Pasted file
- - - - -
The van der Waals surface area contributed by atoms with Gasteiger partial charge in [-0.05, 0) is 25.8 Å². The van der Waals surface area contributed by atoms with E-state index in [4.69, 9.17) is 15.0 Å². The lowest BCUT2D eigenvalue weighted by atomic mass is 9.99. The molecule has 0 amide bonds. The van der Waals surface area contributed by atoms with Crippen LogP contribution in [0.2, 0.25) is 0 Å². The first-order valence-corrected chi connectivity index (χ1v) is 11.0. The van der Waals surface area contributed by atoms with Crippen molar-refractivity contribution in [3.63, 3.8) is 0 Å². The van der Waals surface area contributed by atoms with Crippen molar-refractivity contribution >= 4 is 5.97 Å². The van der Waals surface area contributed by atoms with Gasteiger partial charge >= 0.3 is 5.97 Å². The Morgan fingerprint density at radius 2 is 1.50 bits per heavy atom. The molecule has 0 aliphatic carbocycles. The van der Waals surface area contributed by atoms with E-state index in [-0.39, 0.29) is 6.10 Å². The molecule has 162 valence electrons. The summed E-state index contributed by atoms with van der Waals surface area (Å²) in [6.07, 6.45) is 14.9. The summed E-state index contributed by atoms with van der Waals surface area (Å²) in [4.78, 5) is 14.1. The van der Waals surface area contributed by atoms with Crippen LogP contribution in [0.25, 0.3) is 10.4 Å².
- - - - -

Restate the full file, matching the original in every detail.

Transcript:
The van der Waals surface area contributed by atoms with Gasteiger partial charge in [-0.05, 0) is 25.8 Å². The van der Waals surface area contributed by atoms with E-state index in [4.69, 9.17) is 15.0 Å². The lowest BCUT2D eigenvalue weighted by atomic mass is 9.99. The molecule has 0 amide bonds. The van der Waals surface area contributed by atoms with Crippen LogP contribution in [0.2, 0.25) is 0 Å². The first-order valence-corrected chi connectivity index (χ1v) is 11.0. The van der Waals surface area contributed by atoms with Crippen molar-refractivity contribution in [3.63, 3.8) is 0 Å². The van der Waals surface area contributed by atoms with Crippen molar-refractivity contribution >= 4 is 5.97 Å². The van der Waals surface area contributed by atoms with Gasteiger partial charge >= 0.3 is 5.97 Å². The Morgan fingerprint density at radius 2 is 1.50 bits per heavy atom. The molecule has 0 aliphatic carbocycles. The van der Waals surface area contributed by atoms with E-state index in [-0.39, 0.29) is 6.10 Å². The molecule has 162 valence electrons. The summed E-state index contributed by atoms with van der Waals surface area (Å²) in [6.07, 6.45) is 14.9. The summed E-state index contributed by atoms with van der Waals surface area (Å²) in [4.78, 5) is 14.1. The van der Waals surface area contributed by atoms with Crippen LogP contribution in [0.25, 0.3) is 10.4 Å².